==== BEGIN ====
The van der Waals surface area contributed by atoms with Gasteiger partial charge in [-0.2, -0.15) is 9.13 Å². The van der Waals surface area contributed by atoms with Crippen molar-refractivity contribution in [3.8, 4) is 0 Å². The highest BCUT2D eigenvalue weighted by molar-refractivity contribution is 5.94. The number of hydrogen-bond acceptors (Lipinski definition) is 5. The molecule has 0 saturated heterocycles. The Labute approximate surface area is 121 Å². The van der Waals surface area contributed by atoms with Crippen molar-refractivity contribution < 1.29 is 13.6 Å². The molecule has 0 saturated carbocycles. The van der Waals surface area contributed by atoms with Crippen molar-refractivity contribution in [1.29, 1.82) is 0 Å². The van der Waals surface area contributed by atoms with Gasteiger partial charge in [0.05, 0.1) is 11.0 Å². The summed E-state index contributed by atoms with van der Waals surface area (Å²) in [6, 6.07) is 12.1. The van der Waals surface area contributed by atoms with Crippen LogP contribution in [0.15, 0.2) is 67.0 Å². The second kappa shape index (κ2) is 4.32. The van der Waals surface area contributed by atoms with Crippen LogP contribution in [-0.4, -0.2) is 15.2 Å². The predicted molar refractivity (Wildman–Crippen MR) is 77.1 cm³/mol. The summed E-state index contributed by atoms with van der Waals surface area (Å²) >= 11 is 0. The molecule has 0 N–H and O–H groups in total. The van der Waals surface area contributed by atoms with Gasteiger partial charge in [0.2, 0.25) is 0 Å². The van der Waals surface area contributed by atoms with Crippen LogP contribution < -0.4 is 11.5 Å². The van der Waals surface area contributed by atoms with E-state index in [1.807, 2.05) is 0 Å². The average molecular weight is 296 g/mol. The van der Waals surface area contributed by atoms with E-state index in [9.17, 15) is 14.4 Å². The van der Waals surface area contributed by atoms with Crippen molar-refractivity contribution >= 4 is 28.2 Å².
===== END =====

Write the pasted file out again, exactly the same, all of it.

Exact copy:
The van der Waals surface area contributed by atoms with Gasteiger partial charge in [-0.2, -0.15) is 9.13 Å². The van der Waals surface area contributed by atoms with Crippen molar-refractivity contribution in [3.8, 4) is 0 Å². The highest BCUT2D eigenvalue weighted by molar-refractivity contribution is 5.94. The number of hydrogen-bond acceptors (Lipinski definition) is 5. The molecule has 0 saturated heterocycles. The Labute approximate surface area is 121 Å². The van der Waals surface area contributed by atoms with Crippen molar-refractivity contribution < 1.29 is 13.6 Å². The molecule has 0 saturated carbocycles. The van der Waals surface area contributed by atoms with Crippen molar-refractivity contribution in [1.29, 1.82) is 0 Å². The van der Waals surface area contributed by atoms with Gasteiger partial charge in [0.05, 0.1) is 11.0 Å². The summed E-state index contributed by atoms with van der Waals surface area (Å²) in [6, 6.07) is 12.1. The van der Waals surface area contributed by atoms with Crippen LogP contribution in [0.15, 0.2) is 67.0 Å². The second kappa shape index (κ2) is 4.32. The van der Waals surface area contributed by atoms with Crippen LogP contribution in [-0.4, -0.2) is 15.2 Å². The predicted molar refractivity (Wildman–Crippen MR) is 77.1 cm³/mol. The summed E-state index contributed by atoms with van der Waals surface area (Å²) >= 11 is 0. The molecule has 0 N–H and O–H groups in total. The van der Waals surface area contributed by atoms with Gasteiger partial charge in [0.2, 0.25) is 0 Å². The van der Waals surface area contributed by atoms with Crippen LogP contribution < -0.4 is 11.5 Å². The van der Waals surface area contributed by atoms with E-state index in [1.807, 2.05) is 0 Å². The average molecular weight is 296 g/mol. The van der Waals surface area contributed by atoms with E-state index in [9.17, 15) is 14.4 Å². The van der Waals surface area contributed by atoms with Crippen molar-refractivity contribution >= 4 is 28.2 Å².